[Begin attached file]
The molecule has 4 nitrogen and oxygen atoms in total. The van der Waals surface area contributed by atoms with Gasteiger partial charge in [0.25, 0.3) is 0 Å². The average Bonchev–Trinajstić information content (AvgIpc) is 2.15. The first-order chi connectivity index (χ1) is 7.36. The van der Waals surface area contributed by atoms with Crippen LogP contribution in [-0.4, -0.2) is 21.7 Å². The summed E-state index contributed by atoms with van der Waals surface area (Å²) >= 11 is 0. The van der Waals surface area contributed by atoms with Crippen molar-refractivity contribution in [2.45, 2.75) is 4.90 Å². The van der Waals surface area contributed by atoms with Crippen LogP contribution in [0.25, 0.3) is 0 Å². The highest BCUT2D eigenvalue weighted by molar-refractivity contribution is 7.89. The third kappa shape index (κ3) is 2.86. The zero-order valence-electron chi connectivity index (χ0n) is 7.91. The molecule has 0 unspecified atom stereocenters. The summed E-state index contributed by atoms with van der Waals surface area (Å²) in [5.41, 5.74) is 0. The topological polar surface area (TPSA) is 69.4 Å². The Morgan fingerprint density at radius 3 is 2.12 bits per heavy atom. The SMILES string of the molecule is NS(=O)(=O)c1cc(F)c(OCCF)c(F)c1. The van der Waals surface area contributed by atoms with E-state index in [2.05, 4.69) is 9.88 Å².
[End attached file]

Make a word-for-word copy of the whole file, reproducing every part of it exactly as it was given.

The molecule has 4 nitrogen and oxygen atoms in total. The van der Waals surface area contributed by atoms with Gasteiger partial charge in [0.25, 0.3) is 0 Å². The average Bonchev–Trinajstić information content (AvgIpc) is 2.15. The first-order chi connectivity index (χ1) is 7.36. The van der Waals surface area contributed by atoms with Crippen LogP contribution in [-0.4, -0.2) is 21.7 Å². The summed E-state index contributed by atoms with van der Waals surface area (Å²) >= 11 is 0. The van der Waals surface area contributed by atoms with Crippen molar-refractivity contribution in [2.45, 2.75) is 4.90 Å². The van der Waals surface area contributed by atoms with Crippen LogP contribution in [0.25, 0.3) is 0 Å². The highest BCUT2D eigenvalue weighted by molar-refractivity contribution is 7.89. The third kappa shape index (κ3) is 2.86. The zero-order valence-electron chi connectivity index (χ0n) is 7.91. The molecule has 0 unspecified atom stereocenters. The summed E-state index contributed by atoms with van der Waals surface area (Å²) in [5.41, 5.74) is 0. The topological polar surface area (TPSA) is 69.4 Å². The Morgan fingerprint density at radius 3 is 2.12 bits per heavy atom. The SMILES string of the molecule is NS(=O)(=O)c1cc(F)c(OCCF)c(F)c1. The van der Waals surface area contributed by atoms with E-state index in [2.05, 4.69) is 9.88 Å².